What GCC countries can learn from the impact of the pandemic on supply chains

By Per-Ola Karlsson, Dr. Ulrich Koegler, and Maha Raad

Article

The COVID-19 pandemic has disrupted supply chains, which has damaged in turn global manufacturing. This has forced governments and businesses globally to reflect on the long-term viability of their supply chains. Fortunately for GCC countries the reassessment has more or less coincided with the recent scaling up of ambitious and wide-ranging national development plans. Rather than having to make substantial changes once the developments are already well underway, GCC governments can incorporate a sustainable and resilient supply chain strategy virtually from the outset.

In recent decades, manufacturers have invested heavily in more globalized, specialized, and lean supply chains to reduce costs and to capture efficiencies. Certain countries have provided the majority of the components, supplies, raw or processed materials for many global industrial operations. China, the U.S. and Japan respectively were responsible in 2018 for approximately 29%, 17%, and 7% of global manufacturing output.

 

However, the COVID-19 pandemic has taught the industrial world a harsh lesson on the fragility of global supply chains. It has experienced a large-scale shutdown of factories, a shortage of supply, and a reduction in logistics capacity. Output has declined substantially, with China’s purchasing managers’ index dropping to a record-low of 35.7 in February 2020.

As a result, governments and businesses are reflecting on their manufacturing and industrial strategies. GCC governments should start this process now as their economies rely heavily on imports of manufactured goods. The proportion of manufacturing output to total national output has been 5.8% in Saudi Arabia and 2.6% in the UAE, compared to around 27% in China and 19% in Japan.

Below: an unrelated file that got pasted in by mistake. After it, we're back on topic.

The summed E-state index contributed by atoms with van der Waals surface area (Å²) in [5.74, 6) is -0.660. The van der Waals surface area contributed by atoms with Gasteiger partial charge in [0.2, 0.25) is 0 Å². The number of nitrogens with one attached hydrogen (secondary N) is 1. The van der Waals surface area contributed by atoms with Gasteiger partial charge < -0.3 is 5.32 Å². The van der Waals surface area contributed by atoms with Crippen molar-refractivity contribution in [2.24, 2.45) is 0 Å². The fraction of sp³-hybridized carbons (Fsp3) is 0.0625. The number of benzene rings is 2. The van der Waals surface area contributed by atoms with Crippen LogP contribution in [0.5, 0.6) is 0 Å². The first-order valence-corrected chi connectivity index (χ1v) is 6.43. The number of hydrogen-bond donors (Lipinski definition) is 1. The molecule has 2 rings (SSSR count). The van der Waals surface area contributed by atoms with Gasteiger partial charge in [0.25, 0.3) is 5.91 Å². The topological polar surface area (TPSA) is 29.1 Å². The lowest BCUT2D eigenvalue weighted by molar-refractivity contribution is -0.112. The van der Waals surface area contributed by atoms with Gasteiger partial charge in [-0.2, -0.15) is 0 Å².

A reconsideration of supply chains should occur in the GCC in the context of national development plans that seek to transform the manufacturing sector, with diversification, localization, and sustainable growth. The UAE’s national development plan, for example, is focused on developing pharmaceuticals, machinery and equipment, food and beverage, and aerospace industries. GCC governments can learn the relevant lessons from what is happening globally, and integrate the goal of agile, efficient, and resilient supply chains.

To make their supply chains more resilient, governments should consider a series of actions.

1. Establish domestic supply chains

First, governments should establish domestic supply chains for vital goods. Throughout the pandemic, many countries faced supply chain problems related to food and medical supplies. They were forced to find alternatives to imports by establishing their own factories or converting production lines. By increased localization of selected food and medical supply chains, GCC governments would ensure their resilience to shocks, and generate other socio-economic benefits.

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2. Set the right balance